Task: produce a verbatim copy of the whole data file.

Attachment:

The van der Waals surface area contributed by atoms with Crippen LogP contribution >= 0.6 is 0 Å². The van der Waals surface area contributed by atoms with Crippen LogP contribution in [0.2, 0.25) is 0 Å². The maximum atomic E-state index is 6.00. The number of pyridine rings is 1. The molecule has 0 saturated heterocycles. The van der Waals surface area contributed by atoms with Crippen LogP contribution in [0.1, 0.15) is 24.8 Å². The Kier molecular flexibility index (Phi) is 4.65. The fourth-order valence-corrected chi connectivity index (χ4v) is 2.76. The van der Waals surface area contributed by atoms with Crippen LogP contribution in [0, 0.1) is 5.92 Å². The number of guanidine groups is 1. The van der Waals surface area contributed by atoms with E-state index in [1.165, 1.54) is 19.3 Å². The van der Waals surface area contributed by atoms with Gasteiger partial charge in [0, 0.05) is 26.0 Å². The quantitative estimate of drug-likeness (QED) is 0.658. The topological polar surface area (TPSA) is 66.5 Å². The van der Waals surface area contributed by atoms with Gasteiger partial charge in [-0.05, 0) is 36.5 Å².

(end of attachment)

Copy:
The van der Waals surface area contributed by atoms with Crippen LogP contribution >= 0.6 is 0 Å². The van der Waals surface area contributed by atoms with Crippen LogP contribution in [0.2, 0.25) is 0 Å². The maximum atomic E-state index is 6.00. The number of pyridine rings is 1. The molecule has 0 saturated heterocycles. The van der Waals surface area contributed by atoms with Crippen LogP contribution in [0.1, 0.15) is 24.8 Å². The Kier molecular flexibility index (Phi) is 4.65. The fourth-order valence-corrected chi connectivity index (χ4v) is 2.76. The van der Waals surface area contributed by atoms with Crippen LogP contribution in [0, 0.1) is 5.92 Å². The number of guanidine groups is 1. The van der Waals surface area contributed by atoms with E-state index in [1.165, 1.54) is 19.3 Å². The van der Waals surface area contributed by atoms with Gasteiger partial charge in [0, 0.05) is 26.0 Å². The quantitative estimate of drug-likeness (QED) is 0.658. The topological polar surface area (TPSA) is 66.5 Å². The van der Waals surface area contributed by atoms with Gasteiger partial charge in [-0.05, 0) is 36.5 Å².